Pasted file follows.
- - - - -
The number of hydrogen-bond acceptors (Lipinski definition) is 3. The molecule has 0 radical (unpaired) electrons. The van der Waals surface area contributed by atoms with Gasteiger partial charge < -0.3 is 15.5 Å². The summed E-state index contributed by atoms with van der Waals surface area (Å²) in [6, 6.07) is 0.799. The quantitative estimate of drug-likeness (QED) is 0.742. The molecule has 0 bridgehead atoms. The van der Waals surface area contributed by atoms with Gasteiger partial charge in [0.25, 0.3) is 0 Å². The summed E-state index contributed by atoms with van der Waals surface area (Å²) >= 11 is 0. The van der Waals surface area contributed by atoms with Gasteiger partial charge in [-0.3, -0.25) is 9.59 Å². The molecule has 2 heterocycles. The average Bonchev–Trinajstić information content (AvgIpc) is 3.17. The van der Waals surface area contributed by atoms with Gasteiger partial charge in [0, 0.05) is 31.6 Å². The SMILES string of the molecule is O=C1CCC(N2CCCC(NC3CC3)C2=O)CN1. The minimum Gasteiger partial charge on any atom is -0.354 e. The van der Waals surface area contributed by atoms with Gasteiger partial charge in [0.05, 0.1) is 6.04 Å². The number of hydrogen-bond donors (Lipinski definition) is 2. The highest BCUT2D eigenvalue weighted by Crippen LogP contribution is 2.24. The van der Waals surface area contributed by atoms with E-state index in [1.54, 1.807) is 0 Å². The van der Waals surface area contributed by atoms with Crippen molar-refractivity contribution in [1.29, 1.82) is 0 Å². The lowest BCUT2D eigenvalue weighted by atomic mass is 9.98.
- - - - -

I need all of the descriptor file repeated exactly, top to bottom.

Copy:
The number of hydrogen-bond acceptors (Lipinski definition) is 3. The molecule has 0 radical (unpaired) electrons. The van der Waals surface area contributed by atoms with Gasteiger partial charge < -0.3 is 15.5 Å². The summed E-state index contributed by atoms with van der Waals surface area (Å²) in [6, 6.07) is 0.799. The quantitative estimate of drug-likeness (QED) is 0.742. The molecule has 0 bridgehead atoms. The van der Waals surface area contributed by atoms with Gasteiger partial charge in [0.25, 0.3) is 0 Å². The summed E-state index contributed by atoms with van der Waals surface area (Å²) >= 11 is 0. The van der Waals surface area contributed by atoms with Gasteiger partial charge in [-0.3, -0.25) is 9.59 Å². The molecule has 2 heterocycles. The average Bonchev–Trinajstić information content (AvgIpc) is 3.17. The van der Waals surface area contributed by atoms with Gasteiger partial charge in [0, 0.05) is 31.6 Å². The SMILES string of the molecule is O=C1CCC(N2CCCC(NC3CC3)C2=O)CN1. The minimum Gasteiger partial charge on any atom is -0.354 e. The van der Waals surface area contributed by atoms with Gasteiger partial charge in [0.05, 0.1) is 6.04 Å². The number of hydrogen-bond donors (Lipinski definition) is 2. The highest BCUT2D eigenvalue weighted by Crippen LogP contribution is 2.24. The van der Waals surface area contributed by atoms with E-state index in [1.54, 1.807) is 0 Å². The van der Waals surface area contributed by atoms with Crippen molar-refractivity contribution in [1.29, 1.82) is 0 Å². The lowest BCUT2D eigenvalue weighted by atomic mass is 9.98.